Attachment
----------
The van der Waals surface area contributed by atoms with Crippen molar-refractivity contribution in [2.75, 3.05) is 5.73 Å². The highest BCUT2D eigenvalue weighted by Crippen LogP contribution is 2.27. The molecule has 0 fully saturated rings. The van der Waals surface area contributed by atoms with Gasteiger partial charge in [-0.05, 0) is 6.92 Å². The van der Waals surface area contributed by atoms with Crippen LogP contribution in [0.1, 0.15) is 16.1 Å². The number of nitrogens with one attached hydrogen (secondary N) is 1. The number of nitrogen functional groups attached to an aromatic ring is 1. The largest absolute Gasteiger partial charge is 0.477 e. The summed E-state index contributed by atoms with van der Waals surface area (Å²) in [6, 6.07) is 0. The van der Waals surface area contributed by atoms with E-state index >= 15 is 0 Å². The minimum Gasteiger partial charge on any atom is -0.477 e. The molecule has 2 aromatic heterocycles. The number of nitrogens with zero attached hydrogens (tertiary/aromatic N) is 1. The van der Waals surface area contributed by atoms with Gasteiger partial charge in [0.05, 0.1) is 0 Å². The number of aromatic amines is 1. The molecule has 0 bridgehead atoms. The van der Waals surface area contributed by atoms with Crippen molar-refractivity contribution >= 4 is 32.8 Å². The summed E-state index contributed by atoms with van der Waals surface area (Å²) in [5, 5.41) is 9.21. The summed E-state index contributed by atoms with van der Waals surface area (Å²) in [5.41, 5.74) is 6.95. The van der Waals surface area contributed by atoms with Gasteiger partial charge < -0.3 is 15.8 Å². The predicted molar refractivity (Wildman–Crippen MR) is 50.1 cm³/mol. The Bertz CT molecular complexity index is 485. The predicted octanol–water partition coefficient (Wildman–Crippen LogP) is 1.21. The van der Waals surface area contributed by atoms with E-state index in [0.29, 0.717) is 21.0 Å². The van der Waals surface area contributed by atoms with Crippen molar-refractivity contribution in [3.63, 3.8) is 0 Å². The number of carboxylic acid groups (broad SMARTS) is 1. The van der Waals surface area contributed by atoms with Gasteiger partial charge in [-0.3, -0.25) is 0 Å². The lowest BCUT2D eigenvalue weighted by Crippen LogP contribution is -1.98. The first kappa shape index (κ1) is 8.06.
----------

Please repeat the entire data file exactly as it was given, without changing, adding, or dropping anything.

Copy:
The van der Waals surface area contributed by atoms with Crippen molar-refractivity contribution in [2.75, 3.05) is 5.73 Å². The highest BCUT2D eigenvalue weighted by Crippen LogP contribution is 2.27. The molecule has 0 fully saturated rings. The van der Waals surface area contributed by atoms with Gasteiger partial charge in [-0.05, 0) is 6.92 Å². The van der Waals surface area contributed by atoms with Crippen LogP contribution in [0.1, 0.15) is 16.1 Å². The number of nitrogens with one attached hydrogen (secondary N) is 1. The number of nitrogen functional groups attached to an aromatic ring is 1. The largest absolute Gasteiger partial charge is 0.477 e. The summed E-state index contributed by atoms with van der Waals surface area (Å²) in [6, 6.07) is 0. The van der Waals surface area contributed by atoms with E-state index >= 15 is 0 Å². The minimum Gasteiger partial charge on any atom is -0.477 e. The molecule has 2 aromatic heterocycles. The number of nitrogens with zero attached hydrogens (tertiary/aromatic N) is 1. The van der Waals surface area contributed by atoms with Gasteiger partial charge in [0.05, 0.1) is 0 Å². The number of aromatic amines is 1. The molecule has 0 bridgehead atoms. The van der Waals surface area contributed by atoms with Crippen molar-refractivity contribution >= 4 is 32.8 Å². The summed E-state index contributed by atoms with van der Waals surface area (Å²) in [5, 5.41) is 9.21. The summed E-state index contributed by atoms with van der Waals surface area (Å²) in [5.41, 5.74) is 6.95. The van der Waals surface area contributed by atoms with Gasteiger partial charge < -0.3 is 15.8 Å². The predicted molar refractivity (Wildman–Crippen MR) is 50.1 cm³/mol. The Bertz CT molecular complexity index is 485. The predicted octanol–water partition coefficient (Wildman–Crippen LogP) is 1.21. The van der Waals surface area contributed by atoms with E-state index in [0.29, 0.717) is 21.0 Å². The van der Waals surface area contributed by atoms with Crippen molar-refractivity contribution in [3.63, 3.8) is 0 Å². The number of carboxylic acid groups (broad SMARTS) is 1. The van der Waals surface area contributed by atoms with Gasteiger partial charge in [-0.3, -0.25) is 0 Å². The lowest BCUT2D eigenvalue weighted by Crippen LogP contribution is -1.98. The first kappa shape index (κ1) is 8.06.